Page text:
Four Emulators to Play Microcomputer Video games on Home windows 10

Microcomputers are celebrating a comeback thanks to products like The C64 and The Mini PET Kit. These options are pretty expensive if you're looking to get back into microcomputing. They can cost hundreds of dollars and in some cases require a lot of technical knowledge.

What are your options if you want to try microcomputers on a budget? Fortunately, it is possible to try out some of these games from years past directly on Windows 10 with special software. Just don't ask us how to get those old computer games online for free.

1. Apple II: AppleWin

The Apple II was one of the world's first home computers for the mass market, which was considered a success. The series sold over 6 million copies over the course of its life, so it's no surprise that many people have fond memories of the machine.

If you want to get an Apple II working again on Windows 10, it's pretty easy to do thanks to a program called AppleWin. As it sounds, you can run pretty much any Apple II hard drive or hard drive on Windows 10 with this program.

The first thing to do, of course, is to download AppleWin from the program's GitHub page. Once downloaded, unzip the program and it is ready to use. It's also portable, so you can load a memory stick with the emulator and some hard drive files and you're good to go.

Click to play a game Hard drive icon 1 Select the DSK file for your game and click Rainbow apple icon to restart the emulator. The game should now start automatically. Remember, if the keyboard seems unresponsive, try toggling Caps Lock as it can sometimes prevent you from typing.

AppleWin also has options for changing the visual and audio settings to achieve the perfect look that you will remember. You can reach the options menu by clicking on Joystick / loudspeaker symbol. The options menu lets you change the input method, add and remove scan lines, and even emulate an old RGB monitor or TV screen.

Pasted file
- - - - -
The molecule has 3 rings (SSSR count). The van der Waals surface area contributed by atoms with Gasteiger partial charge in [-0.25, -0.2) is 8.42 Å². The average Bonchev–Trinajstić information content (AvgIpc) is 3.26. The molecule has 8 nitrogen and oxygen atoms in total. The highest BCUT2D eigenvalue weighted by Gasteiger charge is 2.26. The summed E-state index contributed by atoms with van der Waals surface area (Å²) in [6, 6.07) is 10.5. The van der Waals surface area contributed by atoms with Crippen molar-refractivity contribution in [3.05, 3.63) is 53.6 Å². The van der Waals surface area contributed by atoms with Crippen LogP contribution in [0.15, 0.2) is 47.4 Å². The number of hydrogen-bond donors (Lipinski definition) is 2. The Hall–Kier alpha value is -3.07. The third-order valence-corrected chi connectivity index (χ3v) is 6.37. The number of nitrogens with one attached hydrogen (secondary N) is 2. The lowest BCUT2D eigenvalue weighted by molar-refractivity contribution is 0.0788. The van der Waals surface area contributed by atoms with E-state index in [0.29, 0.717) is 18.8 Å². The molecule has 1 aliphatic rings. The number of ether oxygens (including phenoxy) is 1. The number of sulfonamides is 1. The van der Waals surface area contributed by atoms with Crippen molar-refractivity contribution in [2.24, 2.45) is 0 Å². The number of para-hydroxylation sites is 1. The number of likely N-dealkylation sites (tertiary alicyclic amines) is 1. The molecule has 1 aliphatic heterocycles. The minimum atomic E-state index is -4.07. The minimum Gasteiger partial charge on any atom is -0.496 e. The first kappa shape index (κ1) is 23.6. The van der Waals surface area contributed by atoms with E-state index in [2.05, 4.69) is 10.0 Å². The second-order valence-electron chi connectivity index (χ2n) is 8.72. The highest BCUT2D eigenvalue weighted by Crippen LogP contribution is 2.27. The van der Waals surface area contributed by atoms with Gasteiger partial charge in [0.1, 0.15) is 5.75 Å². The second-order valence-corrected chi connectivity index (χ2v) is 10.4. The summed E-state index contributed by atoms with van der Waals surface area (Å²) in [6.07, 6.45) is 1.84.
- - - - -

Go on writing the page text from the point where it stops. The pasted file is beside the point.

Download: AppleWin (free)

2. ZX spectrum: backup

The ZX Spectrum, while not as successful as the Apple II, was an incredibly successful device nonetheless, selling over 5 million units. The UK-designed microcomputer has an incredibly distinctive visual style that will be remembered by fans around the world.

There are many programs out there that purport to allow you to play your old ZX Spectrum games, but most of them are cumbersome and expensive. Enter Fuse, a GNU GPL-licensed emulator originally developed for Unix.

Unlike AppleWin, Fuse actually needs to be installed, but it's a fairly lightweight program. You can get your hands on the program on the SourceForge page. Just make sure the box is cleared Associate file types Option if you want to run more than one emulator. Many old microcomputer emulators use the same file extensions.

The first thing you have to do is leave Options> Filters … and change the video filter to 3 times the size if you actually want to watch the game you are playing. You can also try some of the other filters from the same menu if you don't want the game to look exactly like the original.

Running a program is as easy as calling it File> Open and choose your game file. If it's a joystick based game, you have to go too Options> Peripherals> General and make sure a shape of a joystick is selected. You can then remap your joystick controls using a gamepad or keyboard Options> Joysticks.

Download: Backup (free)

3. Commodore 64: CCS64